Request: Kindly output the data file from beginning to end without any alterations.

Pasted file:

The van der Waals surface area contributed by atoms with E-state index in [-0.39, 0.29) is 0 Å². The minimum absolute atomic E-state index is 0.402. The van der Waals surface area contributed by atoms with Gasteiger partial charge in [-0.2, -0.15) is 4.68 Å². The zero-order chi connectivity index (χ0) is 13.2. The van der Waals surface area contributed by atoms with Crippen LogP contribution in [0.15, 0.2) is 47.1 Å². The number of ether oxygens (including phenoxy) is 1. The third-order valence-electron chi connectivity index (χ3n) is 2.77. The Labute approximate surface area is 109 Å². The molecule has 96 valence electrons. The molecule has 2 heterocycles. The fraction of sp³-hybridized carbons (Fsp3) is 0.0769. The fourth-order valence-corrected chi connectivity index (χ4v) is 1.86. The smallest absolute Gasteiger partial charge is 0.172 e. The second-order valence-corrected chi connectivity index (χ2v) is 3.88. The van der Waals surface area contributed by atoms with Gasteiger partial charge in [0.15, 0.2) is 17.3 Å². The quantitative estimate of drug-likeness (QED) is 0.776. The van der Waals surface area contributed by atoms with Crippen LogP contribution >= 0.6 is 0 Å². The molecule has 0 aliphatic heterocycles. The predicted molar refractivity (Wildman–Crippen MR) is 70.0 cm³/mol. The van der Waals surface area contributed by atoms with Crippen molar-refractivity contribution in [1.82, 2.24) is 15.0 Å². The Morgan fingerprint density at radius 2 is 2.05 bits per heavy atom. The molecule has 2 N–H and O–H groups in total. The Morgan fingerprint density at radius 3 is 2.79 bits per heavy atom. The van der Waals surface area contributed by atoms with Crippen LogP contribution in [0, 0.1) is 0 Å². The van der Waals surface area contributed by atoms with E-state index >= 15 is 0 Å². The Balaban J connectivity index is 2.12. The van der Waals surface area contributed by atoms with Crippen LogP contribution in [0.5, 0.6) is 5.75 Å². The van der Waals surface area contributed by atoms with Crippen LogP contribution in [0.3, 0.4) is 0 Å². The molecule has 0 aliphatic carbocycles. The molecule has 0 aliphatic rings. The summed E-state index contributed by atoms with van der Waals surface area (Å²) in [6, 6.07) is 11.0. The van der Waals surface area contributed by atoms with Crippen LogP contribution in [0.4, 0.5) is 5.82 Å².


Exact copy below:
The van der Waals surface area contributed by atoms with E-state index in [-0.39, 0.29) is 0 Å². The minimum absolute atomic E-state index is 0.402. The van der Waals surface area contributed by atoms with Gasteiger partial charge in [-0.2, -0.15) is 4.68 Å². The zero-order chi connectivity index (χ0) is 13.2. The van der Waals surface area contributed by atoms with Crippen LogP contribution in [0.15, 0.2) is 47.1 Å². The number of ether oxygens (including phenoxy) is 1. The third-order valence-electron chi connectivity index (χ3n) is 2.77. The Labute approximate surface area is 109 Å². The molecule has 96 valence electrons. The molecule has 2 heterocycles. The fraction of sp³-hybridized carbons (Fsp3) is 0.0769. The fourth-order valence-corrected chi connectivity index (χ4v) is 1.86. The smallest absolute Gasteiger partial charge is 0.172 e. The second-order valence-corrected chi connectivity index (χ2v) is 3.88. The van der Waals surface area contributed by atoms with Gasteiger partial charge in [0.15, 0.2) is 17.3 Å². The quantitative estimate of drug-likeness (QED) is 0.776. The van der Waals surface area contributed by atoms with Crippen LogP contribution >= 0.6 is 0 Å². The molecule has 0 aliphatic heterocycles. The predicted molar refractivity (Wildman–Crippen MR) is 70.0 cm³/mol. The van der Waals surface area contributed by atoms with Crippen molar-refractivity contribution in [1.82, 2.24) is 15.0 Å². The Morgan fingerprint density at radius 2 is 2.05 bits per heavy atom. The molecule has 2 N–H and O–H groups in total. The Morgan fingerprint density at radius 3 is 2.79 bits per heavy atom. The van der Waals surface area contributed by atoms with Crippen LogP contribution in [0, 0.1) is 0 Å². The van der Waals surface area contributed by atoms with E-state index >= 15 is 0 Å². The Balaban J connectivity index is 2.12. The van der Waals surface area contributed by atoms with Crippen LogP contribution in [0.5, 0.6) is 5.75 Å². The van der Waals surface area contributed by atoms with Crippen LogP contribution in [0.3, 0.4) is 0 Å². The molecule has 0 aliphatic carbocycles. The molecule has 0 aliphatic rings. The summed E-state index contributed by atoms with van der Waals surface area (Å²) in [6, 6.07) is 11.0. The van der Waals surface area contributed by atoms with Crippen LogP contribution in [0.4, 0.5) is 5.82 Å².